December 7, 2015
At some point in your life you may have met someone who couldn’t identify colors, and perhaps wondered about how it affected their life and eye health. Color blindness or color deficiency is a common eye condition, however many people still don’t know much about it. The following is what you need to know about color deficiency.
What Is Color Deficiency?
Color vision is possible due to three parts in your eyes called cones. The green, red, and blue cones live on the retina and are responsible for sensing the level of color that makes up an image. When one or more of these cone sets are absent or damaged, color vision deficiency occur and the eyes can’t recognize particular shades of color. The most common type an optometrist diagnoses is red-green colorblindness, where the patient has a difficult time detecting the difference between these shades, either seeing all those shades as the same basic color, or seeing them in variations of grey.
Types of Color Deficiency
Patients with color vision deficiency usually have issues specifically with the previously mentioned red-green shades, or with blue-yellow combinations. The following are types of color deficiency.
Dichromacy: People who suffer from dichromatic impaired vision, have simply two cones that can perceive color, as the other cone has no function.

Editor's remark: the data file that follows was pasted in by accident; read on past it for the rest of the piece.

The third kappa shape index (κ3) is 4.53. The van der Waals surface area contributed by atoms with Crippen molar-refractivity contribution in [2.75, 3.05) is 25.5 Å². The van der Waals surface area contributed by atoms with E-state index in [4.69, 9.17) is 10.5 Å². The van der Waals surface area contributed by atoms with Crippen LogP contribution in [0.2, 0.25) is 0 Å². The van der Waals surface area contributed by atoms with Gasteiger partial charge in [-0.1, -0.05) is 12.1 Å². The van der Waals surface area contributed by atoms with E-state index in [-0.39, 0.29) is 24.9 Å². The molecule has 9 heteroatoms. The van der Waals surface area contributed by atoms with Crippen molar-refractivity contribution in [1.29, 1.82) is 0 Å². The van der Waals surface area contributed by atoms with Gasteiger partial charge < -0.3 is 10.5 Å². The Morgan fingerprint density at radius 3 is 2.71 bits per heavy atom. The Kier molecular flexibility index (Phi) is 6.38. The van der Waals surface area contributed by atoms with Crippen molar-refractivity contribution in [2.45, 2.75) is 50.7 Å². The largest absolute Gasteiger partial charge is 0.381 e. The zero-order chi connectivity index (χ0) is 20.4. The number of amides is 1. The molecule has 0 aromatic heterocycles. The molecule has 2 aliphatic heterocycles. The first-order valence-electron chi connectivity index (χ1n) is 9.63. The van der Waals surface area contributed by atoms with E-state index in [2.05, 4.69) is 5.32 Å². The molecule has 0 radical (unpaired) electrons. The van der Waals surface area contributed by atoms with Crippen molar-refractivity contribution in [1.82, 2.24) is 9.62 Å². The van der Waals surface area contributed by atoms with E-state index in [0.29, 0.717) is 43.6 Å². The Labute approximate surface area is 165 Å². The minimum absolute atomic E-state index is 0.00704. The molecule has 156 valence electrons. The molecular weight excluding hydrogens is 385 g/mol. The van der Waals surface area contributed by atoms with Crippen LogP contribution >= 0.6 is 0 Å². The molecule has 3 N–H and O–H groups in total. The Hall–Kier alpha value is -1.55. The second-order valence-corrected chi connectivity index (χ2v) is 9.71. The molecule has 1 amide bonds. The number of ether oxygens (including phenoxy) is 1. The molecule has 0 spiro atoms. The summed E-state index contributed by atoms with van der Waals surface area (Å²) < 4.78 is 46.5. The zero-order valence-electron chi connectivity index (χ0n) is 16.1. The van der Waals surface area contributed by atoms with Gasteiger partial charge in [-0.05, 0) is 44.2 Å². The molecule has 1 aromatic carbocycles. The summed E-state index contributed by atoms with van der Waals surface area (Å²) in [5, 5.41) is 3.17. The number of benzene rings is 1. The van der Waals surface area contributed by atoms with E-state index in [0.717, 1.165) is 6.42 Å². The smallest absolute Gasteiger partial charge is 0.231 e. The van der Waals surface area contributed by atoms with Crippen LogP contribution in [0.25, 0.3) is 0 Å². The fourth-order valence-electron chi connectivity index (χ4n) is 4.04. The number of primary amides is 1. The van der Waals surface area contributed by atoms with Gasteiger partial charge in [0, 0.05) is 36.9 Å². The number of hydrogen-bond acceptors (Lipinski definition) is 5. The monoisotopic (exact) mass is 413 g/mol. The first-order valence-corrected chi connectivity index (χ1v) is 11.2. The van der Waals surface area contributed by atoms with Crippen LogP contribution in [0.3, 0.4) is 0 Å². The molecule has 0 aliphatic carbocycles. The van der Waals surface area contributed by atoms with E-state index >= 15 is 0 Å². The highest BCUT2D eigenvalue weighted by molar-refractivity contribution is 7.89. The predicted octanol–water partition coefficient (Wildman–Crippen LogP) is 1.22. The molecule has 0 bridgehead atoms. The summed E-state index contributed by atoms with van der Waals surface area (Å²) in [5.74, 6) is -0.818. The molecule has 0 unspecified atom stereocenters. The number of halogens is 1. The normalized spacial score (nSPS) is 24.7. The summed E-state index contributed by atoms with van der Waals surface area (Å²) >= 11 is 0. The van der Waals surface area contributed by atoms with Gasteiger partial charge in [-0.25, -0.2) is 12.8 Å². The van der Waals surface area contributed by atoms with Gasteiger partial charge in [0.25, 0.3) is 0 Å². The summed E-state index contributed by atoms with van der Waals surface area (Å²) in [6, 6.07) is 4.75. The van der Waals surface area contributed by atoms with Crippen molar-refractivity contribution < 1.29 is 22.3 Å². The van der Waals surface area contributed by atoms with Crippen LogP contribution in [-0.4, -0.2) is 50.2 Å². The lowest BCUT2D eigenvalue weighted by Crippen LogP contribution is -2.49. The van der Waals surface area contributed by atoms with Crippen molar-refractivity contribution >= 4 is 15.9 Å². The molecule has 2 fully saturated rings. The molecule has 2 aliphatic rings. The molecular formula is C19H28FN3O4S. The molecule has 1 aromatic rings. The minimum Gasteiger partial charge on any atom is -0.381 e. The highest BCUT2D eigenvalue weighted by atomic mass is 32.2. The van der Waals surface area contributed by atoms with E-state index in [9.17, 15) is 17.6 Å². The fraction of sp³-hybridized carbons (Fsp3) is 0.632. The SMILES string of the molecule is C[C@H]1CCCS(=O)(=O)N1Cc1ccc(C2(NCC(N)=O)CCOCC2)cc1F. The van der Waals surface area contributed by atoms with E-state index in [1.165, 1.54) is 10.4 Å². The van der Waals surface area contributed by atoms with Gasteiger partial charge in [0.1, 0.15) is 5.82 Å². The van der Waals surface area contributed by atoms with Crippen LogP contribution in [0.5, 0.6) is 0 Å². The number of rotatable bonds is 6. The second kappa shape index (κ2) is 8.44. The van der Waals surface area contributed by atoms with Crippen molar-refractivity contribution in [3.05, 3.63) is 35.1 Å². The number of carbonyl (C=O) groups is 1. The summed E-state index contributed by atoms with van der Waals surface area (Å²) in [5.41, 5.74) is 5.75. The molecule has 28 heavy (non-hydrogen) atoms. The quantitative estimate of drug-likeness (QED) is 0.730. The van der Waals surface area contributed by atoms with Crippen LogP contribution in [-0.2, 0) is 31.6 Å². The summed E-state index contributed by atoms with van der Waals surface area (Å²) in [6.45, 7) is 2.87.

Monochromasy: With monochromasy, you cannot see any color whatsoever. What the eyes perceive is merely different shades of gray or black and white.
Anomalous Trichromacy: People who have anomalous trichromacy have all three cones functioning. However, one cone’s light perception may be slightly less aligned than the other cones.
Achromatopsia: Contrary to popular belief, people who are colorblind are generally not seeing their entire world in shades of grey or in black and white. While this extreme eye condition, called achromatopsia, does exist, it is fairly uncommon.
Who Is Prone to Color Deficiency
Males have a higher risk of eye color deficiency than females. Research shows that the X chromosome (dominant chromosome in males) is where the biological code for most common variation of color-blindness is stored. Women who have a color deficiency are more likely to have an eye health issue that affected their color perception than to have been born with the condition.
While there is no cure for color vision issues, your optometrist should still be notified immediately if you notice signs of color vision problems. For more information about eye conditions or to schedule an appointment with one of our optometrists, call 602-955-2700 or 602 242-6888, or click here.